Jessica MacMillan (b. 1987, New Hampshire, USA) is an artist and amateur astronomer based in Oslo, Norway. Through kinetic sculpture, 3D animation, and installation, MacMillan’s work investigates concepts in astronomy and planetary science. MacMillan holds an MFA in fine arts from the Academy of Fine Art in Oslo (2016) and has studied astronomy through Arizona State University. Her works have been exhibited previously at BOA Galleri in Oslo, Norway; Galleri 54 in Gothenburg, Sweden; Skaftfell Center for Visual Art, Seydisfjordur, Iceland; Kunstnernes Hus, Oslo, Norway; and Kunsthal Charlottenborg, Copenhagen, Denmark, among others. MacMillan has participated in residencies at ÖRES: Örö Island Residency Program, Finland; NBK Ny-Ålesund research station residency, Svalbard; and Skaftfell Center for Visual Art, Seydisfjordur, Iceland. In winter 2021, she will be artist-in-residence at Artica Svalbard, Longyearbyen.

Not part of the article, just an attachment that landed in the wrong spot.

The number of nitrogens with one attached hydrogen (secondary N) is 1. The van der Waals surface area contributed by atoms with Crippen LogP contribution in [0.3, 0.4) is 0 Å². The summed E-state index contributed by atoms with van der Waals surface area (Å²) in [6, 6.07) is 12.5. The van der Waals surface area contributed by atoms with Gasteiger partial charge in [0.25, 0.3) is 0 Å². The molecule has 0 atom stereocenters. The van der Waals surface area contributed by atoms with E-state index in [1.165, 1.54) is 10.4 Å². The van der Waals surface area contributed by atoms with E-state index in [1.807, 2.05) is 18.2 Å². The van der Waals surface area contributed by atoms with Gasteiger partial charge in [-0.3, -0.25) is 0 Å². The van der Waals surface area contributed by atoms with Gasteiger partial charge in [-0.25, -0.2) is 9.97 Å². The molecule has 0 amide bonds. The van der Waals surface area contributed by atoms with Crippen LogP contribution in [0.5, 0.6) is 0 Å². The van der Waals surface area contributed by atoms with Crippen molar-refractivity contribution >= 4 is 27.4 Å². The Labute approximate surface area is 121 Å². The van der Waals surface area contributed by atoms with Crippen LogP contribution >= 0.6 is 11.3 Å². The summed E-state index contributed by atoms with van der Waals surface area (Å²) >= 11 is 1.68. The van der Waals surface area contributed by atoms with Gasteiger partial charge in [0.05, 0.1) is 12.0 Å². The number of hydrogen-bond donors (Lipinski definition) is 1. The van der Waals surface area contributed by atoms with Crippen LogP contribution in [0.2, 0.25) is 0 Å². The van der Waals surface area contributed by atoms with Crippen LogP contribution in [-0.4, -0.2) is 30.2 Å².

Strawberry Moon is one in a series of 3D animations called Everyday Moons that brings us to the orbits of Earth, Mars, and Uranus, where hypothetical new ‘sculpture-moons’ have been created for different planets in the solar system: for Earth, a moon of porcelain coffee cups; for Mars, a moon of strawberries; and for Uranus, a moon of wool socks. The videos visualize the phenomenon of gravitational collapse—the contraction of an astronomical object due to the influence of its own gravity, which tends to draw matter inward toward the center of gravity. In other words, it is that which makes things spherical in space. The imagery in the videos was developed in collaboration with Dr. Charles H. Lineweaver, a professor at the Australian National University’s Planetary Science Institute (PSI). Working together, the artist and astronomer speculated what a landscape on each of these moons might look like—for example, what sort of atmosphere would a moon of strawberries need in order to keep them from freezing instantly in space? Many of the scenes for this video were first sketched while MacMillan was in residence at ÖRES for two months over the winter of 2019 (with no grocery store and limited boat service, and therefore, limited fresh fruit.)